Need to beef up against vehicle hacking

By CARSIFU | 2 April 2021

KUALA LUMPUR: It's a cat-and-mouse game.

As security systems by Original Equipment Manufacturers (OEMs) are the benchmark of the industry, sometimes even OEM Tier 1 and 2 suppliers also get hacked too.

In August 2020, researchers assessed 10 OEM and suppliers and evaluated hardware and software of more than 40 electronic control unit (ECU) in development and found over 300 vulnerabilities.

In October 2020, hackers learned from two CVE (Common Vulnerabilities Exposure) from main stream Continental models and hacked through the infotainment system.

Some 79.6% of attacks between 2010 and 2020 were done remotely.

These attacks are not affecting auto manufacturers or OEM only but the industry as a whole.

Even Smart City as cities grow smarter, new intelligent transport innovations such as smart traffic lights, parking and navigation become higher risk.

Common Attack Sectors

So how does that affect the common Joe? Simple... all a black hat hacker has to do is hack your system and render the vehicle inoperable and hold you for ransom.

The ransom is a small amount which you would gladly pay as replacing the system would cost you more money.

What happens after you are hacked?

Firstly the loss of transportation. Secondly to continue financial commitment even with the loss of use.

Hopefully the hackers dont hack your vehicle while you driving with your family as the hackers might want to prove a point while you driving to make it more real and create the fear in you.

You might consider insurance covering the loss of use and cover the hacked vehicle.

Firstly in Malaysia many of us dont even cover flood in our insurance clause as that adds more premium.

In that case worldwide auto insurance is a USD$200bil business and they are not 'in it to lose it'.

So insurance companies will be smart enough to access the CVE of the auto manufacturers and charge you according to the CVE.

So once again we will be at the mercy of the black hat hackers.

So what can be done to protect ourselves and industries alike from falling victim to these black hats hackers? Basically this will fall under the jurisdiction of the government.

The government has to impose adhering to international cyber security standards and not like the hastily conceived MS 1742 of which was passed as law in 2004 but no enforcement be taken until 2006.

Cyber Attack Breakdown

Until today there is no enforcement as no government agency can handle the audit.

MS 1742 is a security system that all auto manufacturer has to follow to reduce vehicle theft.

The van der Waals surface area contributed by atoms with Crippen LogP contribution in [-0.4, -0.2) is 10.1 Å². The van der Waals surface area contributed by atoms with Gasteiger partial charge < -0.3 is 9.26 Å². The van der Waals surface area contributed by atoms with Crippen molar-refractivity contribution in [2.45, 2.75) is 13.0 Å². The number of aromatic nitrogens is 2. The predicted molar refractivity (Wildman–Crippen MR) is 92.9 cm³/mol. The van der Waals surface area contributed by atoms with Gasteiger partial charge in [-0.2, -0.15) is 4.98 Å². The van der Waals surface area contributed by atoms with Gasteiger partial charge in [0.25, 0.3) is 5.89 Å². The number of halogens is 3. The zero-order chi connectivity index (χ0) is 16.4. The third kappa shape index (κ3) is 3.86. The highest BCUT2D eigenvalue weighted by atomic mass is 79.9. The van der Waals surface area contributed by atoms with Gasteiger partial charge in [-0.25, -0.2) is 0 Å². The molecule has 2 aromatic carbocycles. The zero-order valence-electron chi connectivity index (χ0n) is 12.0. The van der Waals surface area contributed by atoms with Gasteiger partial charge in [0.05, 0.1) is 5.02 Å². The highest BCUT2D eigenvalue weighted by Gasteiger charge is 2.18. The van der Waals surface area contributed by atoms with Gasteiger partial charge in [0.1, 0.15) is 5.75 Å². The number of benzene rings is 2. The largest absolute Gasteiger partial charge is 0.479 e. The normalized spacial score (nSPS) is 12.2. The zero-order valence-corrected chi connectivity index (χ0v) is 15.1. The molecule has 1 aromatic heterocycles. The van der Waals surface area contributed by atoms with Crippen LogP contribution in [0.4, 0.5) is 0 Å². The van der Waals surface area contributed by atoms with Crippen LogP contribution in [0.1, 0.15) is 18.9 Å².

MS 1742 was conceived by a few people who 'cut & paste' requirements from other standards but these people fail to note was that the copied standards were already 10 years old at that time and were not relevant in 2004.

And if the government is looking at establishing security and cyber security standards, let the experts handle it and dont let bureaucrats manage it.

Like Euro 2M (diesel) where we have to pay a bit more for the M rather than use the common Euro 2. Thats another story.'

Firstly the governemnt should revised MS1742 that meets with today requirement as not all vehicles will be connected.

Thieves know exactly how to override the security system of popular vehicles and can steal them in less than five minutes.

We can follow VSST (model after Thatcham and run by Thatcham ex-engineer) standards.

After revising the MS 1742, pass it as law that compel auto manufacturers to adhere.

This will help to bring down at least another 20% in vehicle theft.

Since cyber security is still relatively new, Malaysia should not be smart to venture on our own but rather join international researchers who have done extensive and intensive research into it.

So what are the world cyber security standards now?

Malaysia can either adopt either one of the following best practices:-

• UNECE WP 29 – adopted by UN and most EU countries.

• ISO-SAE 21434 – German standards.

• NHTSA – National Highway Traffic Safety Administration USA is looking at best practise from ISO-SAE 21434.

• APCOSEC – IPA (Information-Technology Promotion Agency) Japan.

Malaysia crime fighting agencies consisting of the police, Bank Negara, Persatuan Insurans Am Malaysia, Royal Customs Department and other related agencies should study and advise the government accordingly. 



President International Association of Automotive Theft Investigators (IAATI)
Asian Branch